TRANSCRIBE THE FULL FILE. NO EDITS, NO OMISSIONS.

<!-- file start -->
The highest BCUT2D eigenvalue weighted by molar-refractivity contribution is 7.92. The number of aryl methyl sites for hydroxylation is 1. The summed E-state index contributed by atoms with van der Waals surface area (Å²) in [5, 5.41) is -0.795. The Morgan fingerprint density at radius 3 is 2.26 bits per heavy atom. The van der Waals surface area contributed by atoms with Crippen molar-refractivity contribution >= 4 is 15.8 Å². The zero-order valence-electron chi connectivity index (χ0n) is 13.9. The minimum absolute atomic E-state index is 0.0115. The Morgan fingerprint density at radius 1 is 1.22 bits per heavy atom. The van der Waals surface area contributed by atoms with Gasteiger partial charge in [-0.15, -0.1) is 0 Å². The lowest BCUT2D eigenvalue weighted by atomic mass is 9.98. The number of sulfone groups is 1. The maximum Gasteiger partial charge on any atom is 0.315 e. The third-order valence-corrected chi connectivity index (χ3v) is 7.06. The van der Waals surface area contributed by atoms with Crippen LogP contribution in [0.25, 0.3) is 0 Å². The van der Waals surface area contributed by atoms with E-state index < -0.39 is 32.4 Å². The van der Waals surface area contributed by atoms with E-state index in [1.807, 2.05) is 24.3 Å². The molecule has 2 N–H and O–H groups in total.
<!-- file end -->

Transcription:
The highest BCUT2D eigenvalue weighted by molar-refractivity contribution is 7.92. The number of aryl methyl sites for hydroxylation is 1. The summed E-state index contributed by atoms with van der Waals surface area (Å²) in [5, 5.41) is -0.795. The Morgan fingerprint density at radius 3 is 2.26 bits per heavy atom. The van der Waals surface area contributed by atoms with Crippen molar-refractivity contribution >= 4 is 15.8 Å². The zero-order valence-electron chi connectivity index (χ0n) is 13.9. The minimum absolute atomic E-state index is 0.0115. The Morgan fingerprint density at radius 1 is 1.22 bits per heavy atom. The van der Waals surface area contributed by atoms with Gasteiger partial charge in [-0.15, -0.1) is 0 Å². The lowest BCUT2D eigenvalue weighted by atomic mass is 9.98. The number of sulfone groups is 1. The maximum Gasteiger partial charge on any atom is 0.315 e. The third-order valence-corrected chi connectivity index (χ3v) is 7.06. The van der Waals surface area contributed by atoms with Crippen LogP contribution in [0.25, 0.3) is 0 Å². The van der Waals surface area contributed by atoms with E-state index < -0.39 is 32.4 Å². The van der Waals surface area contributed by atoms with E-state index in [1.807, 2.05) is 24.3 Å². The molecule has 2 N–H and O–H groups in total.